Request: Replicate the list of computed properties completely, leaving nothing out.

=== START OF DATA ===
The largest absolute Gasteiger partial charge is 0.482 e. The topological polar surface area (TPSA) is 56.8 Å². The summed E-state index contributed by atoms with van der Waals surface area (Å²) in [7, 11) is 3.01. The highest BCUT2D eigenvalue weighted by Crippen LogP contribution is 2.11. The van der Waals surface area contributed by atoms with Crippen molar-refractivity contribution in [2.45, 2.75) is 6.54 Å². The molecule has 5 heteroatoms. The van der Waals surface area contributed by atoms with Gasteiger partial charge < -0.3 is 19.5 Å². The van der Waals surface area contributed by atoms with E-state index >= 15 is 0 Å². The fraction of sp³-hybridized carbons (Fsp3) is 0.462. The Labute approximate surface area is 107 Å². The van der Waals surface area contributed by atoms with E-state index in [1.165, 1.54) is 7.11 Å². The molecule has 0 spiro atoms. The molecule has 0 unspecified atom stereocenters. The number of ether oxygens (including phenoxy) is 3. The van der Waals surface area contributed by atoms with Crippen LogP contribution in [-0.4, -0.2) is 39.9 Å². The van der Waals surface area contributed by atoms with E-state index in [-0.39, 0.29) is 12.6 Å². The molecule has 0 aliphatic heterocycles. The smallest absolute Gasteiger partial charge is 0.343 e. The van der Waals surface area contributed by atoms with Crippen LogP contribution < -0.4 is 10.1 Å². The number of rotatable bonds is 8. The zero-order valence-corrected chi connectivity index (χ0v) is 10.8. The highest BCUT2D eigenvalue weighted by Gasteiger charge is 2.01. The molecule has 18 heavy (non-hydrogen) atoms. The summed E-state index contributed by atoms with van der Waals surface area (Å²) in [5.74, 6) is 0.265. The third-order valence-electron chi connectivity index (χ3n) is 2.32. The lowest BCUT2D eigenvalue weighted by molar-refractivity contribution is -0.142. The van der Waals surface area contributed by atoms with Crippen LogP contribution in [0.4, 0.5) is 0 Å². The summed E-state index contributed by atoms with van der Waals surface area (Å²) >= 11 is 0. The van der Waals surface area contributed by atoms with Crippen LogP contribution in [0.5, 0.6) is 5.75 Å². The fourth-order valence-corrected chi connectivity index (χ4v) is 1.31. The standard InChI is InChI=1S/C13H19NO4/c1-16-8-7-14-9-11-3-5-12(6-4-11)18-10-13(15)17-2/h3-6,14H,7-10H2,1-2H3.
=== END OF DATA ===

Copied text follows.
The largest absolute Gasteiger partial charge is 0.482 e. The topological polar surface area (TPSA) is 56.8 Å². The summed E-state index contributed by atoms with van der Waals surface area (Å²) in [7, 11) is 3.01. The highest BCUT2D eigenvalue weighted by Crippen LogP contribution is 2.11. The van der Waals surface area contributed by atoms with Crippen molar-refractivity contribution in [2.45, 2.75) is 6.54 Å². The molecule has 5 heteroatoms. The van der Waals surface area contributed by atoms with Gasteiger partial charge < -0.3 is 19.5 Å². The van der Waals surface area contributed by atoms with E-state index >= 15 is 0 Å². The fraction of sp³-hybridized carbons (Fsp3) is 0.462. The Labute approximate surface area is 107 Å². The van der Waals surface area contributed by atoms with E-state index in [1.165, 1.54) is 7.11 Å². The molecule has 0 spiro atoms. The molecule has 0 unspecified atom stereocenters. The number of ether oxygens (including phenoxy) is 3. The van der Waals surface area contributed by atoms with Crippen LogP contribution in [-0.4, -0.2) is 39.9 Å². The van der Waals surface area contributed by atoms with E-state index in [-0.39, 0.29) is 12.6 Å². The molecule has 0 aliphatic heterocycles. The smallest absolute Gasteiger partial charge is 0.343 e. The van der Waals surface area contributed by atoms with Crippen LogP contribution < -0.4 is 10.1 Å². The number of rotatable bonds is 8. The zero-order valence-corrected chi connectivity index (χ0v) is 10.8. The highest BCUT2D eigenvalue weighted by Gasteiger charge is 2.01. The molecule has 18 heavy (non-hydrogen) atoms. The summed E-state index contributed by atoms with van der Waals surface area (Å²) in [5.74, 6) is 0.265. The third-order valence-electron chi connectivity index (χ3n) is 2.32. The lowest BCUT2D eigenvalue weighted by molar-refractivity contribution is -0.142. The van der Waals surface area contributed by atoms with Crippen LogP contribution in [0.4, 0.5) is 0 Å². The summed E-state index contributed by atoms with van der Waals surface area (Å²) >= 11 is 0. The van der Waals surface area contributed by atoms with Crippen LogP contribution in [0.5, 0.6) is 5.75 Å². The fourth-order valence-corrected chi connectivity index (χ4v) is 1.31. The standard InChI is InChI=1S/C13H19NO4/c1-16-8-7-14-9-11-3-5-12(6-4-11)18-10-13(15)17-2/h3-6,14H,7-10H2,1-2H3.